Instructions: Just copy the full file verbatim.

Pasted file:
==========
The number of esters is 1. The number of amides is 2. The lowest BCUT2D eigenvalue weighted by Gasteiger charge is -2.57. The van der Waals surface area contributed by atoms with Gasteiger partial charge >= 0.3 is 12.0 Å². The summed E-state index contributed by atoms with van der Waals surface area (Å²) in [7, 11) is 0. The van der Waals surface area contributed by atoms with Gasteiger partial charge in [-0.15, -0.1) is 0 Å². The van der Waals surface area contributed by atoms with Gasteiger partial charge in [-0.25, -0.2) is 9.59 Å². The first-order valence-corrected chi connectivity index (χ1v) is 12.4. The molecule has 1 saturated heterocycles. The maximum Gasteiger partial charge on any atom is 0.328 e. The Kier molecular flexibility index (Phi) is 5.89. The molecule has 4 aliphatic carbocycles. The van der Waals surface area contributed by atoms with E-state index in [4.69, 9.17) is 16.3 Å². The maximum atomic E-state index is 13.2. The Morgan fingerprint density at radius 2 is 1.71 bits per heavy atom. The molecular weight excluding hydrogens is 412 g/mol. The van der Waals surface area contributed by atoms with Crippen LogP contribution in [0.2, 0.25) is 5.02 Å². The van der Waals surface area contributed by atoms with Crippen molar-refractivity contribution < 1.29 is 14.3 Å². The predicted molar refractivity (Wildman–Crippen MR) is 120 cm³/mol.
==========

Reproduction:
The number of esters is 1. The number of amides is 2. The lowest BCUT2D eigenvalue weighted by Gasteiger charge is -2.57. The van der Waals surface area contributed by atoms with Gasteiger partial charge >= 0.3 is 12.0 Å². The summed E-state index contributed by atoms with van der Waals surface area (Å²) in [7, 11) is 0. The van der Waals surface area contributed by atoms with Gasteiger partial charge in [-0.15, -0.1) is 0 Å². The van der Waals surface area contributed by atoms with Gasteiger partial charge in [-0.25, -0.2) is 9.59 Å². The first-order valence-corrected chi connectivity index (χ1v) is 12.4. The molecule has 1 saturated heterocycles. The maximum Gasteiger partial charge on any atom is 0.328 e. The Kier molecular flexibility index (Phi) is 5.89. The molecule has 4 aliphatic carbocycles. The van der Waals surface area contributed by atoms with E-state index in [4.69, 9.17) is 16.3 Å². The maximum atomic E-state index is 13.2. The Morgan fingerprint density at radius 2 is 1.71 bits per heavy atom. The molecular weight excluding hydrogens is 412 g/mol. The van der Waals surface area contributed by atoms with Crippen LogP contribution in [0.2, 0.25) is 5.02 Å². The van der Waals surface area contributed by atoms with Crippen molar-refractivity contribution < 1.29 is 14.3 Å². The predicted molar refractivity (Wildman–Crippen MR) is 120 cm³/mol.